Coastal Restoration Trust of New Zealand

Coastal Dune Ecosystem Reference Database

Historical and modern distribution and abundance of the New Zealand sea lion (Phocarctos hookeri) Journal Paper

Childerhouse, S.; Gales, N.
Journal / Source
New Zealand Journal of Zoology
Publisher / Organisation
Taylor & Francis
Phocarctos hookeri, NZ sea lion, Hooker sea lion
New Zealand sea lion, Phocarctos hookeri, historical trends, distribution, abundance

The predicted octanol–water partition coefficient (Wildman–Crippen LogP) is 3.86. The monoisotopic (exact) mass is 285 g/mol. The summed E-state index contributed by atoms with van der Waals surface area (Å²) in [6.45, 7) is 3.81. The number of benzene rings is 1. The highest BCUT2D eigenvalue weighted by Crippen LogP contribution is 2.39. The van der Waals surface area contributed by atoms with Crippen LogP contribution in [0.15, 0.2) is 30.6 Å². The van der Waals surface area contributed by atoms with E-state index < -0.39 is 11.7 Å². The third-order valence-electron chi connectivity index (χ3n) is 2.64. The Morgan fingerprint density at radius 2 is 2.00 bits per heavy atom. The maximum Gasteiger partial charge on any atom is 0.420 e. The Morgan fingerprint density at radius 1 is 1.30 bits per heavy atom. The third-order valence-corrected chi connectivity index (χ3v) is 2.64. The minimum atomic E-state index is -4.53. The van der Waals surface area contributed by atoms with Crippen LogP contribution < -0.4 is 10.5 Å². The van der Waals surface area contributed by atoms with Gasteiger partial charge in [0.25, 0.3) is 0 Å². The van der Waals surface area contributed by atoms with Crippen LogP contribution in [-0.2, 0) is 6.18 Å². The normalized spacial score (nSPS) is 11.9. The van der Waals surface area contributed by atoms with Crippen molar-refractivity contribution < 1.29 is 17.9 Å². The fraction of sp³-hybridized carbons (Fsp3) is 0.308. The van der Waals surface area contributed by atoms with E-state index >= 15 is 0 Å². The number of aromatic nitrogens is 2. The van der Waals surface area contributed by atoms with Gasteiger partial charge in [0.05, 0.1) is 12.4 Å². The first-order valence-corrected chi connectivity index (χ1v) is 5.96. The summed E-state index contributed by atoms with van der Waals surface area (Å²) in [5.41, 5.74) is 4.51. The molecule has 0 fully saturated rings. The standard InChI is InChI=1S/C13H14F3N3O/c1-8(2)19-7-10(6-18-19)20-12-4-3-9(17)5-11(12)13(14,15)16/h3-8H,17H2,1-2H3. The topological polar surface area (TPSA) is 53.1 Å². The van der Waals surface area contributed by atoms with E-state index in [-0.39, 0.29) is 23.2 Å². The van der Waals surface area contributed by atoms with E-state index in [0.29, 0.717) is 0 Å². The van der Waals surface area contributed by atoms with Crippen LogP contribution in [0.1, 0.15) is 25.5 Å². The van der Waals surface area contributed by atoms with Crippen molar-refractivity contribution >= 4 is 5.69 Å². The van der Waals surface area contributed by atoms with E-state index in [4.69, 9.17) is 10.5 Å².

This paper describes both the modern and the pristine distribution, breeding range, and relative abundance of the New Zealand sea lion (Phocarctos hookeri). Archaeological data and historical references were used to determine the pristine status of the sea lion, and its present status was determined from recent scientific studies and observations. The sea lion had a substantially more widespread distribution before the arrival of humans in New Zealand than it does today. The species used to range along the whole length of the coast, from the north of the North Island through to Stewart Island and the subantarctic islands. Although we have no direct estimate of pristine abundance, the present population size is clearly reduced. Subsistence and commercial killing of sea lions is the most likely cause of historical changes in distribution and abundance. Their pristine breeding range extended at least as far north as Nelson and may have extended to the North Island. The present breeding range is restricted to the Auckland Islands and Campbell Island. Within the last 10 years a few individuals have started to breed on mainland New Zealand and Stewart Island, which may reflect a slow recolonisation of earlier breeding grounds. Pup production at Sandy Bay, Enderby Island, has been stable for at least the last three decades, and no major changes in pup production at Dundas Island and Figure of Eight Island are apparent.